From today's Boston Globe:
In a detailed two-page letter to key senators released yesterday, the president wrote that he wants to "fully offset the cost of healthcare reform" by cutting an additional $200 billion to $300 billion from Medicare and Medicaid over the next decade, on top of the $309 billion reduction he has already proposed in the government's two main healthcare programs for the poor, elderly, and disabled. (I have provided the embedded link to the actual letter.)
I'm trying to give this a fair shake and not jump to conclusions, because the motivation is noble. The question is whether this is real cost-cutting, or appropriation cutting. If you just cut appropriations, you just dumb down health care. You get to cost-saving by reducing medical errors and harm to patients and by engaging in the kind of continuous process improvement that has been found in the most successful firms in other industries. See Steve Spear's comments on this. The items mentioned in the letter sound rather more like administrative efforts to avoid government payments than a recognition that the medical field remains a cottage industry at the actual level of care delivery. Creation of "accountable care organizations" could result in an agglomeration of inefficient hospitals and other providers, a step that could also cement in the benefits to those institutions that are already part of large systems with more market power. You do not want to create the medical equivalent of "Government Motors." Careful, here, folks.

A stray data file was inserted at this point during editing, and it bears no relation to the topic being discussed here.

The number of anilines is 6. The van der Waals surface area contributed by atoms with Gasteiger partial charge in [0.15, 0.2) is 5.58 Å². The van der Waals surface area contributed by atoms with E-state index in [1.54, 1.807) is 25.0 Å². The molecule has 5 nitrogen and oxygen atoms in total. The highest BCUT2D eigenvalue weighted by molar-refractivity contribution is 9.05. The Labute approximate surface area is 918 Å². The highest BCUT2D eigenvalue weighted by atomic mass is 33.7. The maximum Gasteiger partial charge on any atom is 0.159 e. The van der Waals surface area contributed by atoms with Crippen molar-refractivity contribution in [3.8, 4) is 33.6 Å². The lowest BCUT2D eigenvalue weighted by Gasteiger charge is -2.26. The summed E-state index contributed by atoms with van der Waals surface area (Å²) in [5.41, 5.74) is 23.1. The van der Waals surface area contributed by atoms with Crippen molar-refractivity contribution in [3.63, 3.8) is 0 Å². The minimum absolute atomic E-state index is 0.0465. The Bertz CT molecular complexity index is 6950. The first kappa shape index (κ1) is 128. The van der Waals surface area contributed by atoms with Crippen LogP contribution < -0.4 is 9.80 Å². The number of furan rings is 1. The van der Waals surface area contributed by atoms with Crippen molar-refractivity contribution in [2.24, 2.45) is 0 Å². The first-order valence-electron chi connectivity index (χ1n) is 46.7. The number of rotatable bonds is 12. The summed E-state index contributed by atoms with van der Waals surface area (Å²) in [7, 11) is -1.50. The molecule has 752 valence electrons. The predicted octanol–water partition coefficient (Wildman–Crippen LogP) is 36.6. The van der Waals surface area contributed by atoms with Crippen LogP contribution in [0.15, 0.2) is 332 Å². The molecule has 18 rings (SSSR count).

Meanwhile, hospitals, do you see the hand-writing on the wall? Academic medical centers have the most to lose here: There is no natural constituency in Congress to provide high levels of support for graduate medical education to these high-cost hospitals. While there is a community hospital in every Congressional district, academic medical centers are much fewer in number and concentrated in just a few districts. Count the votes.